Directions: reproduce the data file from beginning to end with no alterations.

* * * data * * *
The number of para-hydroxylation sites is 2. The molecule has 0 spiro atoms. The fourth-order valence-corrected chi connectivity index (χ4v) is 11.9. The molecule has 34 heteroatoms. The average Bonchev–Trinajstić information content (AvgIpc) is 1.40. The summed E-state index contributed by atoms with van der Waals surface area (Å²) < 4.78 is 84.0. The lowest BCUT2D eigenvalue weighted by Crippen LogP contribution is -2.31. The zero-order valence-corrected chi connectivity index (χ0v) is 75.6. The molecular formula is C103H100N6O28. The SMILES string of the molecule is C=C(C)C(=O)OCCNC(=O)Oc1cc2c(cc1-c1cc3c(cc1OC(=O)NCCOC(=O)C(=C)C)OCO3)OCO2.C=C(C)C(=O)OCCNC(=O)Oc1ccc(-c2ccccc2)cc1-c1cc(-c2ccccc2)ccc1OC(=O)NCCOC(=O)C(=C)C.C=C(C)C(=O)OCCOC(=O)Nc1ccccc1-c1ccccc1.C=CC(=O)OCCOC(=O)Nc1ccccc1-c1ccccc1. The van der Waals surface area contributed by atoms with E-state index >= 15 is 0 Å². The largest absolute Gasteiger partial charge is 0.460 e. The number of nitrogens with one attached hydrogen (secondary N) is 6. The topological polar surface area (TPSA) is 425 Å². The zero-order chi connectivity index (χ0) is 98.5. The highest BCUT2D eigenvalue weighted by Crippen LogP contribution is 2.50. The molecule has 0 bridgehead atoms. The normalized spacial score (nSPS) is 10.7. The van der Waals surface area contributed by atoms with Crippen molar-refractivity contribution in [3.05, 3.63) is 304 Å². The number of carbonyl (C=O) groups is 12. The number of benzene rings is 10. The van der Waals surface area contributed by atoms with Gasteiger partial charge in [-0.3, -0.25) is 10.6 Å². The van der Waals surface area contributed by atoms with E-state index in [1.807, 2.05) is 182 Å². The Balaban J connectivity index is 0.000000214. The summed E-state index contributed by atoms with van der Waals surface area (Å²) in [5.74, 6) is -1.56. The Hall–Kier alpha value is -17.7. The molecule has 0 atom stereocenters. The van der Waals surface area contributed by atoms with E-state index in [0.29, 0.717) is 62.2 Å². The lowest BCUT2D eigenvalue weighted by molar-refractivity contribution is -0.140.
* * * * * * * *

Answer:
The number of para-hydroxylation sites is 2. The molecule has 0 spiro atoms. The fourth-order valence-corrected chi connectivity index (χ4v) is 11.9. The molecule has 34 heteroatoms. The average Bonchev–Trinajstić information content (AvgIpc) is 1.40. The summed E-state index contributed by atoms with van der Waals surface area (Å²) < 4.78 is 84.0. The lowest BCUT2D eigenvalue weighted by Crippen LogP contribution is -2.31. The zero-order valence-corrected chi connectivity index (χ0v) is 75.6. The molecular formula is C103H100N6O28. The SMILES string of the molecule is C=C(C)C(=O)OCCNC(=O)Oc1cc2c(cc1-c1cc3c(cc1OC(=O)NCCOC(=O)C(=C)C)OCO3)OCO2.C=C(C)C(=O)OCCNC(=O)Oc1ccc(-c2ccccc2)cc1-c1cc(-c2ccccc2)ccc1OC(=O)NCCOC(=O)C(=C)C.C=C(C)C(=O)OCCOC(=O)Nc1ccccc1-c1ccccc1.C=CC(=O)OCCOC(=O)Nc1ccccc1-c1ccccc1. The van der Waals surface area contributed by atoms with E-state index >= 15 is 0 Å². The largest absolute Gasteiger partial charge is 0.460 e. The number of nitrogens with one attached hydrogen (secondary N) is 6. The topological polar surface area (TPSA) is 425 Å². The zero-order chi connectivity index (χ0) is 98.5. The highest BCUT2D eigenvalue weighted by Crippen LogP contribution is 2.50. The molecule has 0 bridgehead atoms. The normalized spacial score (nSPS) is 10.7. The van der Waals surface area contributed by atoms with Crippen molar-refractivity contribution in [3.05, 3.63) is 304 Å². The number of carbonyl (C=O) groups is 12. The number of benzene rings is 10. The van der Waals surface area contributed by atoms with Gasteiger partial charge in [-0.3, -0.25) is 10.6 Å². The van der Waals surface area contributed by atoms with E-state index in [1.807, 2.05) is 182 Å². The Balaban J connectivity index is 0.000000214. The summed E-state index contributed by atoms with van der Waals surface area (Å²) in [5.74, 6) is -1.56. The Hall–Kier alpha value is -17.7. The molecule has 0 atom stereocenters. The van der Waals surface area contributed by atoms with E-state index in [0.29, 0.717) is 62.2 Å². The lowest BCUT2D eigenvalue weighted by molar-refractivity contribution is -0.140.